Closet equine writers, it’s time to unite and come out of the creative shadows. Independent publishing continues to revolutionize how books are created, published, and read, and a corral of equine writers are blazing new trails.
Also Read: How to Become the Next Great Equestrian Blogger?
The Changing Landscape
In 2008, the independent publishing landscape realized a significant turning point for two reasons: First, widespread use of social media meant authors incur little or no self-promotion costs. Secondly, e-book marketplaces like Amazon, iBookStore, and Barnes and Noble now allow new and established writers to sell books worldwide. They may even have specialized publishing categories for equine writers, like Amazon’s equestrian fiction subcategory.
According to Bowker, a world provider of bibliographic information, the independently published market grew by a whopping 375 percent between 2010 and 2015. Amazon continues to dominate the market with its DIY publishing platforms, CreateSpace and KDP, increasing its titles from 929,920 in 2017 to 1.4 million in 2018.
The hesitation of traditional publishers to invest in equestrian books because the readership is considered too narrow is only one part of the story. Equine writers are embracing the changes in publishing choices for critical creative and legal control. Retaining creative control of book covers, manuscript formatting, and marketing drives many to consider independently publishing their respective projects.
“People want to have control over their art,” says Heather Wallace, an independently published author in Red Bank, N.J. “They don’t want to give it away to someone, even if that person might be able to sell more copies.”
Anna Blake, a Colorado dressage trainer, clinician, horse advocate, and author of multiple books, concurs.
“The big publishers have had an incredible amount of control, and authors have sat like little dogs begging for treats,” she says. “Technology and print-on-demand changed everything. Now we don’t have to destroy the rainforest and stock warehouses full of books, either.”
The Pros and Cons
The protection of assets, especially assuring full ownership of a book’s intellectual property, has spurred multiple writers to form their own publishing company to publish their titles, including Kade.
“Often when you sign with a traditional publisher, you lose your audiobook rights,” she says. “You may lose TV rights if that ever comes into the equation. Some people sign away their merchandising rights.”
Yet, Kade explains the flip side if authors go the independent publishing route.
“That is the power of independent publishing,” she continues. “You’ve got to do a lot of work. You’ve got to understand the process. But you own your work so that you can take it and create whatever you want with it.”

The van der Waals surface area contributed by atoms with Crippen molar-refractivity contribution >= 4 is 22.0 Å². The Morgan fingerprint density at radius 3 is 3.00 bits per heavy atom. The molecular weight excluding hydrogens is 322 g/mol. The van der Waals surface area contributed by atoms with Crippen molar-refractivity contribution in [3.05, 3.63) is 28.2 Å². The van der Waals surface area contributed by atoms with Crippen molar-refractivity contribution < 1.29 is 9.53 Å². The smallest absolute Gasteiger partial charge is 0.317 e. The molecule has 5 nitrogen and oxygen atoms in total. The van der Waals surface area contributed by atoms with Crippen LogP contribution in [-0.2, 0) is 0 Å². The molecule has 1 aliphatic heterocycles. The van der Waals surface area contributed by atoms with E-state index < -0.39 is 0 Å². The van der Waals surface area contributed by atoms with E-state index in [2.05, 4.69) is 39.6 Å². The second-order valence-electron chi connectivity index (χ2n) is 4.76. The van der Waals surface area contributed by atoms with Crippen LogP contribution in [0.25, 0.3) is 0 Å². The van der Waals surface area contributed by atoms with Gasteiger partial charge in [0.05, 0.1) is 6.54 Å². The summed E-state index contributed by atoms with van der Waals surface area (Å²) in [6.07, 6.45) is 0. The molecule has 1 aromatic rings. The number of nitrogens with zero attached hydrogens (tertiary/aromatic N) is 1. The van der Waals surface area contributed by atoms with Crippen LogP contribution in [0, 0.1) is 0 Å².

The lack of institutional support from publishing companies plays a critical role for Wallace.
“Back in the 1980s and 1990s, traditional publishers had a marketing team for authors,” she says. “Now, a publishing company won’t bring an offer [to] someone that doesn’t have a following already. Authors market their books. Many authors say, ‘Why am I giving up control and giving you 90 percent of the sales when I could do it on my own?’”
The Emotional Touch
The emotional weight that horse owners and enthusiasts garner cannot be understated. According to 2017 survey results by the American Horse Council Foundation, horse owners number 1,013,746 in the United States. Small publishers may miss the hidden opportunity for financial success that equestrian writers recognize.
Blogger and author Susan Friedland suggests that publishing houses fall short with their lists and overlook the equine owner and book-reading market.
“My second book, called Strands of Hope: How to Grieve the Loss of a Horse, has an audience that needs the message,” she says. “There are thousands—possibly millions—of horse lovers who lose a horse every year. [Large] publishing houses don’t possess the insight to market a book to horse fans.”
Don’t underestimate the tenacity and perseverance of equine writers to get their stories out.
“I will not take no for an answer,” says Blake. “I will not be bucked off of this process.
Horsewomen are a force of nature. We muck manure. We fix fences. We write books.”
Renewed Interest in Reading
The age of COVID confirmed a shift in how readers consume media and how content is published. According to Libby, an e-reading platform, Americans borrowed over 10.1 million digital books from public libraries during the third week of March alone. Audiobook downloads continue to benefit from the fast-moving publishing landscape, offering another revenue stream for independent equine authors.
“People want to be distracted,” says Merri Melde, a photographer, writer, endurance horse conditioner, and author of four books. “They can’t go to movies. They can’t go to bars. Lockdowns became another entry point for equine writers.”
Recently, a group of independently and traditionally published authors have come together online on a platform created by Wallace to highlight authors of horse books and to help them connect with readers within this niche. Readers can search non-fiction and fiction equestrian authors, read their biographies, connect with them on social media, and find links to purchase books of interest.
For more, visit www.booksforhorselovers.com.
This article about self-publishing for equestrian authors appeared in the October 2020 issue of Horse Illustrated magazine. Click here to subscribe!